CHICAGO - A community meeting Thursday night in Woodlawn was packed with many people not happy about the city’s decision to go ahead and open up a shelter for asylum seekers – without their input – at a vacant elementary school campus.
City leaders presented specifics for the plan itself, but that still seemed to offer little comfort to many.
"I am, to say the least, freaking appalled at this fiasco," said one resident, who was among hundreds who showed up to vent similar feelings about the city’s plan to open up a refugee shelter at the vacant Wadsworth Elementary School on the 6600 block of S. Ellis.
"I’m especially concerned about loitering and solicitation that may occur on the campus grounds," another resident told the panel, consisting of representatives from the Department of Family and Support Services and the Chicago Police Department.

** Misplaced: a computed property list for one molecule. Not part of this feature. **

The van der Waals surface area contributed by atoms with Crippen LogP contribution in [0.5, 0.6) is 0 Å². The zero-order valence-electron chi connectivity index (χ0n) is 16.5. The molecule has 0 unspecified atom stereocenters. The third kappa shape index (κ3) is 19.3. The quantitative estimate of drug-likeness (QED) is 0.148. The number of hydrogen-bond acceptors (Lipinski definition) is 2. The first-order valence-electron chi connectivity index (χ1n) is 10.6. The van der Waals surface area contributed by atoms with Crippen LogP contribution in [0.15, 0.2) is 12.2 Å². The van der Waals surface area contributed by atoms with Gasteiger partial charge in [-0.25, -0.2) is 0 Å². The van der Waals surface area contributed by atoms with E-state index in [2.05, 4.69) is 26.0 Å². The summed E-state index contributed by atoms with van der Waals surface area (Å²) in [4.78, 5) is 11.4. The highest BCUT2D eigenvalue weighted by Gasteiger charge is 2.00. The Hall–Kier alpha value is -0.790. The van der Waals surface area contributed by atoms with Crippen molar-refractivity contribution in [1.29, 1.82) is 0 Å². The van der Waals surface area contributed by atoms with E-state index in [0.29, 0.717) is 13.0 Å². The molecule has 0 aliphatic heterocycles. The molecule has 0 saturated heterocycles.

DFSS gave details about the shelter: an 11 p.m. curfew, the 24/7 security, the 'no drugs or alcohol' policy, and the process for residents to provide input.
But for most at the meeting, it was "too little, too late."
"They didn’t even tell us, the residents," said one man during the public comment session. "They did not tell us anything until the last minute."
"We will work to make sure that we communicate clearly with our plans going forward," DFSS Commissioner Brandie Knazze said in response.
Others complained that help is going to new arrivals but not to the area's existing homeless.
"This is beautiful to go in and give a shelter for people," one man said. "But what about the people who have been here for the last 20 years?"
Knazze replied, "the work that we’re doing for new arrivals is not detracting from the regular work that the department is tasked to do."
Final cleaning and final construction of the shelter is expected to be completed next week, with the first 250 residents moving in on January 23. The city says it’s planning for the shelter to stay up and running for two years, but they’re hoping it can close before then.